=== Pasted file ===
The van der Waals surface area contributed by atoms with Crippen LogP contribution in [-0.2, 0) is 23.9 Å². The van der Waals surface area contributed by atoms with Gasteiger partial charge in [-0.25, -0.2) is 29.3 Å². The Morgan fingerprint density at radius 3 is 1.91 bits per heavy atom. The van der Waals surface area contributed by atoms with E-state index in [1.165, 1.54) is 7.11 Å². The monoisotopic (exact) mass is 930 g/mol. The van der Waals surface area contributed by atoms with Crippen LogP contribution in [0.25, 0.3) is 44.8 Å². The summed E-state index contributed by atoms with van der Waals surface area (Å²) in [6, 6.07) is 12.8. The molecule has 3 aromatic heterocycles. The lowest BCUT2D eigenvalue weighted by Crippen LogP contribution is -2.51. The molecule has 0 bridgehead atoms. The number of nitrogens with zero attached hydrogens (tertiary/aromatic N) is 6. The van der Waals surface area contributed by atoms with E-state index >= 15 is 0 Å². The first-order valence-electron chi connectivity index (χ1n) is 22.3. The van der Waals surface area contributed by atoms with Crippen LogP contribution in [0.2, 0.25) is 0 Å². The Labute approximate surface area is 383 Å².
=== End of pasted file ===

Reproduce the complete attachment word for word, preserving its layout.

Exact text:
The van der Waals surface area contributed by atoms with Crippen LogP contribution in [-0.2, 0) is 23.9 Å². The van der Waals surface area contributed by atoms with Gasteiger partial charge in [-0.25, -0.2) is 29.3 Å². The Morgan fingerprint density at radius 3 is 1.91 bits per heavy atom. The van der Waals surface area contributed by atoms with E-state index in [1.165, 1.54) is 7.11 Å². The monoisotopic (exact) mass is 930 g/mol. The van der Waals surface area contributed by atoms with Crippen LogP contribution in [0.25, 0.3) is 44.8 Å². The summed E-state index contributed by atoms with van der Waals surface area (Å²) in [6, 6.07) is 12.8. The molecule has 3 aromatic heterocycles. The lowest BCUT2D eigenvalue weighted by Crippen LogP contribution is -2.51. The molecule has 0 bridgehead atoms. The number of nitrogens with zero attached hydrogens (tertiary/aromatic N) is 6. The van der Waals surface area contributed by atoms with E-state index >= 15 is 0 Å². The first-order valence-electron chi connectivity index (χ1n) is 22.3. The van der Waals surface area contributed by atoms with Crippen LogP contribution in [0.2, 0.25) is 0 Å². The Labute approximate surface area is 383 Å².